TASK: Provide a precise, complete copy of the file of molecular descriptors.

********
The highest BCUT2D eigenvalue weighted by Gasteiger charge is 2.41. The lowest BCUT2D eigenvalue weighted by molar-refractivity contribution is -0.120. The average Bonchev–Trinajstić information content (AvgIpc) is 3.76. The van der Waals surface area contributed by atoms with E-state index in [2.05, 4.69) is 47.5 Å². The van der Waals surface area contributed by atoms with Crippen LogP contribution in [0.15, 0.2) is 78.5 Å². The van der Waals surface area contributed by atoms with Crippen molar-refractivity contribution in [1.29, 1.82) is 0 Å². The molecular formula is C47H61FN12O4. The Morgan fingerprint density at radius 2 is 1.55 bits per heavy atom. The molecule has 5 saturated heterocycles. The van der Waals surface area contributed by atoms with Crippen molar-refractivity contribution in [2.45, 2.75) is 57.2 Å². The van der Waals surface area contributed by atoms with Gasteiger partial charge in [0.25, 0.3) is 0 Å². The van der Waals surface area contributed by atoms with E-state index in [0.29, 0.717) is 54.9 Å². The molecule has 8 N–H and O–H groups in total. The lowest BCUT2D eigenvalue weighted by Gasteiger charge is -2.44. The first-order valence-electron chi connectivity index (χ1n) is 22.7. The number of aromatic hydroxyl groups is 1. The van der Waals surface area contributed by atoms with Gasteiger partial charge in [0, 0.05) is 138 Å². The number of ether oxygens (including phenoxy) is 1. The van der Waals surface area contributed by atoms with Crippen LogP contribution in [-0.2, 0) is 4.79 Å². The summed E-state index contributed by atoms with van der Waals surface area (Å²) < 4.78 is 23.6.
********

The highest BCUT2D eigenvalue weighted by Gasteiger charge is 2.41. The lowest BCUT2D eigenvalue weighted by molar-refractivity contribution is -0.120. The average Bonchev–Trinajstić information content (AvgIpc) is 3.76. The van der Waals surface area contributed by atoms with E-state index in [2.05, 4.69) is 47.5 Å². The van der Waals surface area contributed by atoms with Crippen LogP contribution in [0.15, 0.2) is 78.5 Å². The van der Waals surface area contributed by atoms with Crippen molar-refractivity contribution in [1.29, 1.82) is 0 Å². The molecular formula is C47H61FN12O4. The Morgan fingerprint density at radius 2 is 1.55 bits per heavy atom. The molecule has 5 saturated heterocycles. The van der Waals surface area contributed by atoms with Crippen molar-refractivity contribution in [2.45, 2.75) is 57.2 Å². The van der Waals surface area contributed by atoms with Gasteiger partial charge in [0.25, 0.3) is 0 Å². The van der Waals surface area contributed by atoms with E-state index in [0.29, 0.717) is 54.9 Å². The molecule has 8 N–H and O–H groups in total. The lowest BCUT2D eigenvalue weighted by Gasteiger charge is -2.44. The first-order valence-electron chi connectivity index (χ1n) is 22.7. The number of aromatic hydroxyl groups is 1. The van der Waals surface area contributed by atoms with Gasteiger partial charge in [0, 0.05) is 138 Å². The number of ether oxygens (including phenoxy) is 1. The van der Waals surface area contributed by atoms with Crippen LogP contribution in [-0.2, 0) is 4.79 Å². The summed E-state index contributed by atoms with van der Waals surface area (Å²) < 4.78 is 23.6.